Kemaman needs a ‘Jawan’ to get oil money from Federal govt

I had a discussion with some people recently about the upcoming by-election in Kemaman. A friend asked whether I would be around to vote.

Frankly, most people that I am surrounded with are tired of politics. It has become an annoying chore. It is up there together with trying on trousers and combing your hair.

You stand for hours in a queue full of confused people. And when you finally get to the ballot box, you are bound to make a choice where all the available options will, in the same way, send this country to gloom and doom.

On Dec 2, voters in Kemaman can either opt for retired army general Tan Sri Raja Mohamed Affandi Raja Mohamed Noor representing Barisan Nasional (main image, left) or vote for the current Menteri Besar Datuk Seri Dr Ahmad Samsuri of Pas (main image, right).

As I get old, I can sense the hunger in my soul slowly quietening down. It’s not just because I enjoy a nice sit-down more than almost anything. It’s worse. It’s because I can’t be bothered half the time to make a nuisance of myself – carrying placards or flags supporting a candidate who wouldn’t even recognise me the very next day.

Pas’ political culture is fitting for that side of me. The function of the party is primarily limited to the preservation of the status quo. Where this traditionalistic culture is predominant, there is likely to be a noblesse oblige attitude towards government, in which there is a respected view of the institution.

In my mind, Pas is viewed only as a source of favours (patronage), and a party with a strong conservative position in the kinds of policies it forwards. But make no mistake. Anyone familiar with Ahmad Samsuri would describe him as far from being old-fashioned or backward. And that’s great.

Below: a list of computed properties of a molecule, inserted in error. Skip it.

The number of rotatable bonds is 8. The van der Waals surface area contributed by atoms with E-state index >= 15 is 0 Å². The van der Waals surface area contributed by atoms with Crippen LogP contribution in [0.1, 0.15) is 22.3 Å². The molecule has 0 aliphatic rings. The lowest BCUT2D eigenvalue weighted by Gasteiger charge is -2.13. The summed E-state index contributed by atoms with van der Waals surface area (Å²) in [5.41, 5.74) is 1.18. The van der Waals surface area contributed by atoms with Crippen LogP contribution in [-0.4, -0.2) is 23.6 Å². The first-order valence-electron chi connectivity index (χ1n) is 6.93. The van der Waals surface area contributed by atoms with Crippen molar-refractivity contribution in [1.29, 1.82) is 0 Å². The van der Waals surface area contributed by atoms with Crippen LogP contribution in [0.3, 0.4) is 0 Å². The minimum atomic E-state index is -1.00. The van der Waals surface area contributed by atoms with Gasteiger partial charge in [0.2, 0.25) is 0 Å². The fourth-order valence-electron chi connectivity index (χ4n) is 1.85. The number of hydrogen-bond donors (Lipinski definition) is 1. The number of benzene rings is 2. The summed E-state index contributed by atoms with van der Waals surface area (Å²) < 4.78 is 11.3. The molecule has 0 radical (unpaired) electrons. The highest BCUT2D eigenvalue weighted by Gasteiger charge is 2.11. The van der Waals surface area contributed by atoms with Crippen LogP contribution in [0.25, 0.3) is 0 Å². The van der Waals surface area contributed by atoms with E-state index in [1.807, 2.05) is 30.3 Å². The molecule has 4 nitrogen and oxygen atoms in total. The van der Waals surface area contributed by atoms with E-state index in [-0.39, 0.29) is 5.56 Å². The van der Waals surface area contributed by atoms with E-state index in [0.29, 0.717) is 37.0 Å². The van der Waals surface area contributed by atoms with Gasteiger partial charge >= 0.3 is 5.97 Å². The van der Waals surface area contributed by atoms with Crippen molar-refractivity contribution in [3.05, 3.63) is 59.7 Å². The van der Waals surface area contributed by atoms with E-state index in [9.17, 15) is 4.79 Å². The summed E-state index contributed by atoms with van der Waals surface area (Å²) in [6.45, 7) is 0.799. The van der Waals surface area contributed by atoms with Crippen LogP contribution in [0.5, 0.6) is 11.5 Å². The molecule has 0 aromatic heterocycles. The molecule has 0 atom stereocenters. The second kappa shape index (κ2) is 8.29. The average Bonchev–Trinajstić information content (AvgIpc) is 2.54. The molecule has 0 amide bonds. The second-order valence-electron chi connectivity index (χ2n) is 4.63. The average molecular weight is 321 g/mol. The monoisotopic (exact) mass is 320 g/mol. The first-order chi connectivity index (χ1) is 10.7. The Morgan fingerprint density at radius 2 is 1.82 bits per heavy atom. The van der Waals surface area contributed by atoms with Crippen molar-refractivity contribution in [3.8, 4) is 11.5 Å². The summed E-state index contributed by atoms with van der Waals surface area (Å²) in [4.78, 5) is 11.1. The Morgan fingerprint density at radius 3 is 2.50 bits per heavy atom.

But how on earth do you expect to see advancements without the resources to finance it? You can’t. And that is why, ever since Ahmad Samsuri became the menteri besar in 2018, Kemaman has yet to see anything notable or illustrious.

Pas would throw us the routine excuse of the lack of resources, and conveniently pin the blame on the Federal government, which it claims has been denying Terengganu oil royalty.

The menteri besar acknowledges that the wang ehsan (goodwill money) is an expedient Federal construct, so states with no oil patch on their shores cannot expect a bonus unless they have sworn unwavering allegiance to the current Federal power bloc.

He is quite right. Which then brings us to the ex-soldier. He may not be the best for going around the mosque, and he may not have the friendliest of smiles. But for snarling at the Federal government for the money Kemaman (the oil and gas district) deserves, he’s fantastic, and that is the whole point.

In other words, the menteri besar has tried hard, since 2018, to restore Kemaman as an economic powerhouse of the state. But he hasn’t quite succeeded. The direction isn’t quite right, and there is a curious growing presence of workers from mainland China in town.

What we need now is a ‘Jawan’ – either to be interpreted as the man set to rectify the wrongs in society as depicted in the Bollywood movie, or the Hindi word, which means soldier.

It is time for Kemaman to hustle our money back.

The views expressed here are the personal opinion of the writer and do not necessarily represent that of Twentytwo13.

Main image: Election Commission of Malaysia

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